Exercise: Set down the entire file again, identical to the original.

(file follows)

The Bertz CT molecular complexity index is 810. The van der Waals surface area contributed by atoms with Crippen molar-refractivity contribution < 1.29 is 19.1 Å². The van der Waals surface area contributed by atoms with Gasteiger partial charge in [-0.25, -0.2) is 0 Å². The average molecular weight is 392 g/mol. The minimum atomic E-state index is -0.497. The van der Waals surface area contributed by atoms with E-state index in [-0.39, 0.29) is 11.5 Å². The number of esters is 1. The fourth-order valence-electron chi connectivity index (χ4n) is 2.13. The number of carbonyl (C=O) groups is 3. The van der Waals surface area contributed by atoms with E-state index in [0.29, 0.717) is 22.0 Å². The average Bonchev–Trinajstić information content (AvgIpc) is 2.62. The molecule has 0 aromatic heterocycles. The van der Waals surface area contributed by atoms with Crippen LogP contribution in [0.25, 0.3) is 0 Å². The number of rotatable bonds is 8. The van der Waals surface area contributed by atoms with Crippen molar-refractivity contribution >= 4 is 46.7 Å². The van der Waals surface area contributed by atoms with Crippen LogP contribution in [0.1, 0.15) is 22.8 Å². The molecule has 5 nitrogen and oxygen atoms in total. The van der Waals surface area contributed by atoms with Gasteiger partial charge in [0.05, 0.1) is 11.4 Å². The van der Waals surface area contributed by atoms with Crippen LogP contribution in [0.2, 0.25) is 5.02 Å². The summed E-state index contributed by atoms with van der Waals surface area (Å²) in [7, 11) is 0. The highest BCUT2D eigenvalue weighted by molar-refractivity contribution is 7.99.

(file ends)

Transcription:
The Bertz CT molecular complexity index is 810. The van der Waals surface area contributed by atoms with Crippen molar-refractivity contribution < 1.29 is 19.1 Å². The van der Waals surface area contributed by atoms with Gasteiger partial charge in [-0.25, -0.2) is 0 Å². The average molecular weight is 392 g/mol. The minimum atomic E-state index is -0.497. The van der Waals surface area contributed by atoms with E-state index in [-0.39, 0.29) is 11.5 Å². The number of esters is 1. The fourth-order valence-electron chi connectivity index (χ4n) is 2.13. The number of carbonyl (C=O) groups is 3. The van der Waals surface area contributed by atoms with E-state index in [0.29, 0.717) is 22.0 Å². The average Bonchev–Trinajstić information content (AvgIpc) is 2.62. The molecule has 0 aromatic heterocycles. The van der Waals surface area contributed by atoms with Crippen LogP contribution in [0.25, 0.3) is 0 Å². The number of rotatable bonds is 8. The van der Waals surface area contributed by atoms with Crippen molar-refractivity contribution >= 4 is 46.7 Å². The van der Waals surface area contributed by atoms with Crippen LogP contribution in [0.1, 0.15) is 22.8 Å². The molecule has 5 nitrogen and oxygen atoms in total. The van der Waals surface area contributed by atoms with Gasteiger partial charge in [0.05, 0.1) is 11.4 Å². The van der Waals surface area contributed by atoms with Crippen LogP contribution in [0.2, 0.25) is 5.02 Å². The summed E-state index contributed by atoms with van der Waals surface area (Å²) in [7, 11) is 0. The highest BCUT2D eigenvalue weighted by molar-refractivity contribution is 7.99.